3. Social enterprises should also follow the example of SEUK and provide their pay ratio information to the Pay Compare website to gain further exposure and to display, proudly and publicly, the Pay Compare Mark so they can show the rest of the world that they are leading by example.

    There is now overwhelming international evidence that countries that are more equal do better on a wide range of health and social problems than those that are more unequal. Social enterprise already makes a huge contribution to our economy and society. By taking a leading role on pay transparency and fairer pay practices social enterprise can benefit hugely – and it can also make a major contribution towards reducing economic inequality in the UK, so making it a better, healthier society with far fewer social problems. The ultimate prize is very great indeed.

    Bill Kerry is an unpaid non-executive director of Pay Compare –


  • Party Conferences- An Insider’s Account

    Social Enterprise UK’s public affairs manager, James Butler, reflects on the time we spent at this years party conferences:

    September is always a busy time in the political calendar. This year was no different, with the main political parties holding their annual conferences across three consecutive weeks in Manchester, Birmingham and Glasgow.

    The Social Economy Alliance was out in force. At 13 separate fringe events we spoke up for our members and the social economy.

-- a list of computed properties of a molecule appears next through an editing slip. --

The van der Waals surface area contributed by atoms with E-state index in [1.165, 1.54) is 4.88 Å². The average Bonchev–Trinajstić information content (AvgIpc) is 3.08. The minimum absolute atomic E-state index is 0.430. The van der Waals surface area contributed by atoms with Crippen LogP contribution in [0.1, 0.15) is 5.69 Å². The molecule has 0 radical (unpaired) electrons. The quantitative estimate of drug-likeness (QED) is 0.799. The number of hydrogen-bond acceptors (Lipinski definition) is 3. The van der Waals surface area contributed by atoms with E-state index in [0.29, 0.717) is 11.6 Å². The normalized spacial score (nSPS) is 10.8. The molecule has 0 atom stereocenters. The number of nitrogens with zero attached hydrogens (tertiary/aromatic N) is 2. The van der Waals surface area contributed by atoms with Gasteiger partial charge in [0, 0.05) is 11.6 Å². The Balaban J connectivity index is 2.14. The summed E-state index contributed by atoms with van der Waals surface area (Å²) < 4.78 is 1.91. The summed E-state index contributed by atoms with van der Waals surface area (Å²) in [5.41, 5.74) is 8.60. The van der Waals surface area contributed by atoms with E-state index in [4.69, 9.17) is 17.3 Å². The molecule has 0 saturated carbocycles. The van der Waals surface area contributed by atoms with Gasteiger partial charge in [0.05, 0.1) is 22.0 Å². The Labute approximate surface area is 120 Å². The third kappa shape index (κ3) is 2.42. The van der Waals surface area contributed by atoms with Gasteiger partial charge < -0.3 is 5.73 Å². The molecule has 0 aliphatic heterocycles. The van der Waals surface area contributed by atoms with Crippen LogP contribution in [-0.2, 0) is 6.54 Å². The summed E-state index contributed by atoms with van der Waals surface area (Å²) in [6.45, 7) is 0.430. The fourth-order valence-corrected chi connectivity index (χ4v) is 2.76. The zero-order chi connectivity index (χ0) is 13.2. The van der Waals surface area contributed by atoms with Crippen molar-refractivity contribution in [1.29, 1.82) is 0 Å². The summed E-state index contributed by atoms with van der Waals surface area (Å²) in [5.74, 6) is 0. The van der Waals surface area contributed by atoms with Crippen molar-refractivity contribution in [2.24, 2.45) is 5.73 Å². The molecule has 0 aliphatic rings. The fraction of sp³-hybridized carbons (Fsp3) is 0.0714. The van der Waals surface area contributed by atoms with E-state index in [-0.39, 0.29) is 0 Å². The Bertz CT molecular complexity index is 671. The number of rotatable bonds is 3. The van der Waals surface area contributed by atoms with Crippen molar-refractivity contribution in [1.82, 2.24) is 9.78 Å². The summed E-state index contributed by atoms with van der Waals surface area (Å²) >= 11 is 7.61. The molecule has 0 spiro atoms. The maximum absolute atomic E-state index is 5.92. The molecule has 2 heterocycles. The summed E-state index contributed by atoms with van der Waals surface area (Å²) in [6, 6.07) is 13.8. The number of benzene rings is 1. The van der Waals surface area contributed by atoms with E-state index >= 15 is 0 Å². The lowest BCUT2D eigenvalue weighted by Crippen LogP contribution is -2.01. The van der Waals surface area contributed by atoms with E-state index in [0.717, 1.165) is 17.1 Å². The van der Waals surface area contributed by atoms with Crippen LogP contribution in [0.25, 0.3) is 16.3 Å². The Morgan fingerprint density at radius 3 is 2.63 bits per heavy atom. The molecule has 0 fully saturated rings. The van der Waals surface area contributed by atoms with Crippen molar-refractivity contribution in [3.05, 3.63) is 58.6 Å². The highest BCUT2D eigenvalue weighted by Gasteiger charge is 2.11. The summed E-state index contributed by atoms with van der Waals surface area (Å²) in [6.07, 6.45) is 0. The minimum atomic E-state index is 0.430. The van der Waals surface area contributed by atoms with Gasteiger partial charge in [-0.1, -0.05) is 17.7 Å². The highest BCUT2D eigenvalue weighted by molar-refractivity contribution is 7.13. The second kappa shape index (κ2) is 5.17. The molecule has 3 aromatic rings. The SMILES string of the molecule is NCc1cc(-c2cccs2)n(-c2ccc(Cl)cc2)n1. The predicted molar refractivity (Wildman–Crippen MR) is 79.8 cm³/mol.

Why bother?

    For the uninitiated, conference season is the only time of the year that a political party’s different groups and factions come together. They are a rare opportunity and useful for a number of reasons:

    • It’s important to make social enterprise’s presence felt. Party conferences are a unique marketplace of ideas, debates, opinions – they provide an insight into the policies that the parties are forming and are an opportunity to influence them. The Alliance team asked questions, challenged politicians and sparked debate at more than 30 fringe events.
    • Conferences are an information-gathering exercise. Direct contact with politicians and opinion formers is rare, so the casual conversations in corridors that you wouldn’t get anywhere else can provide useful inside information.
    • Unlikely alliances are often made. Conference is an opportunity to identify possible groups within the political parties which share common ground with us. It is often these groups that can help open the door to the party later down the line.

    Undoubtedly, conference is a critical moment to get our message in front of the country’s decision-makers.

    Here’s everything you need to know about this year’s events.

    Getting the sector noticed

    Getting our sector’s message heard above everyone else’s, particularly when up against other heavily-financed lobbyists, can be a difficult task. The Alliance’s fringe events helped, and meant we were a firm fixture in the conference programme.